Chap. XVI Reign of Firuz over the Persians - The coming to the throne of Leo the Great - Rioting in Alexandria: the murder of the patriarch Proterius - Basilicus usurps the throne - Succession of Patriarchs in the various locations - The figure of Patriarch Elias I - Firuz at war with the king of Hephthalites - Death of Firuz and the kingdom of Qabād - Anastasius, king of the Byzantines, abandons the doctrine of the Melkites and embraces that of the Jacobites - Opposition of the monks of Laurium, supported by Elias and guided by their superiors Theodosius, Chariton, Saba - the heresy of Severus and the support given to it by the king Anastasius - the monks of Palestine against the king - Eutychius refutes the doctrine of the Jacobites - A famine at Jerusalem - Justin becomes emperor of Constantinople (p.269)
Chap. XVII Justinian vanquishes the Jacobite heresy using Apollinaris and monitors the Samaritans of Nablus. - St. Saba at the court of Constantinople - Construction of the Basilica of the Nativity of the monastery of Sinai, and the houses for the keepers of the monastery - The heresy of Origen and the synod of Constantinople II on May 5 553 - Mazdak preaches in Persia and implements the equal distribution of property - The coming to the throne of Anūshirwān - Anastasius, Patriarch of Antioch - Doctrine of Maron - The robber of the city of Ifrīqiyah - War between the Persians and Khaqan - Kisra Abarwīz, king of Persia - Kisra marries the daughter of Maurice and becomes a Christian - Phocas Emperor of Constantinople - the Persians invade Palestine and Egypt - John the Almoner - The Jews of Tyre plot to annihilate the Christians - Heraclius becomes Emperor of Constantinople (p.291)
Part II – From Heraclius to ar-Rādī (p.317)
Cap. XVIII Heraclius break the siege of Constantinople, Heraclius and kisra - Heraclius to Jerusalem - Heraclius and Maronites - Death of Muhammad - the Caliphate of Abū Bakr — Caliphate of ‘Umar — Caliphate of ‘Uthman — Caliphate of ‘Alī— Caliphate of Mu‘āwiya — Caliphate of Yazīd b. Mu‘āwiya — Caliphate of Marwān b. al-Hakam — Caliphate of ‘Abd al’Malik b. Marwān — Caliphate of al-Walīd b. ‘Abd al-Malik — Caliphate of Sulaymān b. ‘Abdal-Malik — Caliphate of ‘Umar b. ‘Abd al-‘Azīz — Caliphate of Yazīd b. ‘Abd al-Malik — Caliphate of Hishām b. ‘Abd al-Malik — Caliphate of al-Walīd b. Yazīd — Caliphate of Yazīd b. al-Walīd — Caliphate of Marwān b. Muhammad al-Gā‘dī (p.319)
Cap. XIX The Abbasid Caliphs. Caliphate of Abū l-Abbās as-Saffāh — Caliphate of Ga‘far al-Mansūr — Caliphate of al-Mahdī — Caliphate of Mūsa al-Hādī — Caliphate of Hārūn ar-Rashīd — Caliphate of Muhammad al-Amīn —Caliphate of al-Ma’mūn — Caliphate of al-Mu‘tasim — Caliphate of al-Wāthiq — Caliphate of al-Mutawakkil — Caliphate of al-Muntasir bi’llāh — Caliphate of al-Musta‘īn — Caliphate of al-Mu‘tazz — Caliphate of al-Muhtadī — Caliphate of al-Mu‘tamid e nascita di Sa‘īd Ibn Batrīq — Caliphate of al-Mu‘tadid — Caliphate of al-Muktafī — Caliphate of al-Muqtadir — Caliphate of al-Qāhir: Sa‘īd Ibn Batrīq is made Patriarch of Alexandria — Caliphate of ar-Rādī (p.391)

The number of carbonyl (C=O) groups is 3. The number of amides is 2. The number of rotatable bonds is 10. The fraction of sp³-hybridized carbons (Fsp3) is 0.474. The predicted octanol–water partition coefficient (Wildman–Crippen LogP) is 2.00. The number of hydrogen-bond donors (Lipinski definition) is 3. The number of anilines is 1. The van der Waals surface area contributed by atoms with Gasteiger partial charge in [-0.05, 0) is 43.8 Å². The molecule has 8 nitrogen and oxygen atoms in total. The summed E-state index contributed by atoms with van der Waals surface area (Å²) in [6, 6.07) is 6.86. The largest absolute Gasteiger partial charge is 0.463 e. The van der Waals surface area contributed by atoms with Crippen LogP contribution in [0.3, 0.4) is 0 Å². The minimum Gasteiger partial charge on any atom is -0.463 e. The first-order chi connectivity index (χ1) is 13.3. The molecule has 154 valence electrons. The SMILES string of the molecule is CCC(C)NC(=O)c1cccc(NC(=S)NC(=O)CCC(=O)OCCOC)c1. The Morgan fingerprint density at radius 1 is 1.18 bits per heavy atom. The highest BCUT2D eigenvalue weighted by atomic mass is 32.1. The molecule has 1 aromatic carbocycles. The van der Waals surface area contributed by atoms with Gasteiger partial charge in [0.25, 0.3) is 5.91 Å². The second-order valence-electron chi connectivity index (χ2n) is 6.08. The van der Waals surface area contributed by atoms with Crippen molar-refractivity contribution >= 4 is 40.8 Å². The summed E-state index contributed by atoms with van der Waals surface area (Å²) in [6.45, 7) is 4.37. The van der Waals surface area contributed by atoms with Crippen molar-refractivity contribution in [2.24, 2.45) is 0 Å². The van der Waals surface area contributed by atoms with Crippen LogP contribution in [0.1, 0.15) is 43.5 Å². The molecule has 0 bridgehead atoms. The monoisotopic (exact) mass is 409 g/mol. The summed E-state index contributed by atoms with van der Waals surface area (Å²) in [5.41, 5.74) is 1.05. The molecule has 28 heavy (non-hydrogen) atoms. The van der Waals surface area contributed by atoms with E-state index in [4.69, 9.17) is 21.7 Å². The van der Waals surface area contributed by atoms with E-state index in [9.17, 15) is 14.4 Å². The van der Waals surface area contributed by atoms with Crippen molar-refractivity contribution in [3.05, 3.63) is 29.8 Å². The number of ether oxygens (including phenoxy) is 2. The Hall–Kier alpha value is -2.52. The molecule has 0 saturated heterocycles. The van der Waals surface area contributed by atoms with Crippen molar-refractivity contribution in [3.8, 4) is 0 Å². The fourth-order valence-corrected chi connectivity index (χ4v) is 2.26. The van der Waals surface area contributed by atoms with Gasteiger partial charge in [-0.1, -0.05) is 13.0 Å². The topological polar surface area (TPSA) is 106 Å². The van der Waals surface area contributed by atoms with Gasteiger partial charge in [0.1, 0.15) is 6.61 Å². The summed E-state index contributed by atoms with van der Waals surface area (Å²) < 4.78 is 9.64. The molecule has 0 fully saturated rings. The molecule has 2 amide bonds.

It might be interesting to translate some of this material.
Greek philosopher Socrates (ca. 470–399 BC): a bust of him, and a few quotes from him.
"There is only one good, knowledge, and one evil, ignorance."
"Remember that there is nothing stable in human affairs; therefore avoid undue elation in prosperity, or undue depression in adversity."
"The shortest and surest way to live with honour in the world, is to be in reality what we would appear to be; and if we observe, we shall find, that all human virtues increase and strengthen themselves by the practice of them."
"True wisdom comes to each of us when we realize how little we understand about life, ourselves, and the world around us."
“I know that I am intelligent, because I know that I know nothing.”
“I cannot teach anybody anything, I can only make them think.”
PERTH, AUSTRALIA—Jordan’s “Big Circles” were first spotted from airplanes in the 1920s, but little has been learned about them since then. The low walls, often made from uncut stones, would not have kept animals in or enemies out. New aerial images of the structures, which generally measure more than 1,300 feet in diameter, have been taken by David Kennedy of the Aerial Archaeology in Jordan Project and the Aerial Photographic Archive for Archaeology in the Middle East (APAAME), located at the University of Western Australia. “Most are crude circles, but many are clearly intended to be geometrically precise, although often slightly distorted,” he told the Daily Mail. Kennedy hopes the photographs will bring attention to the rings. Excavation could tell scientists more about their construction and purpose.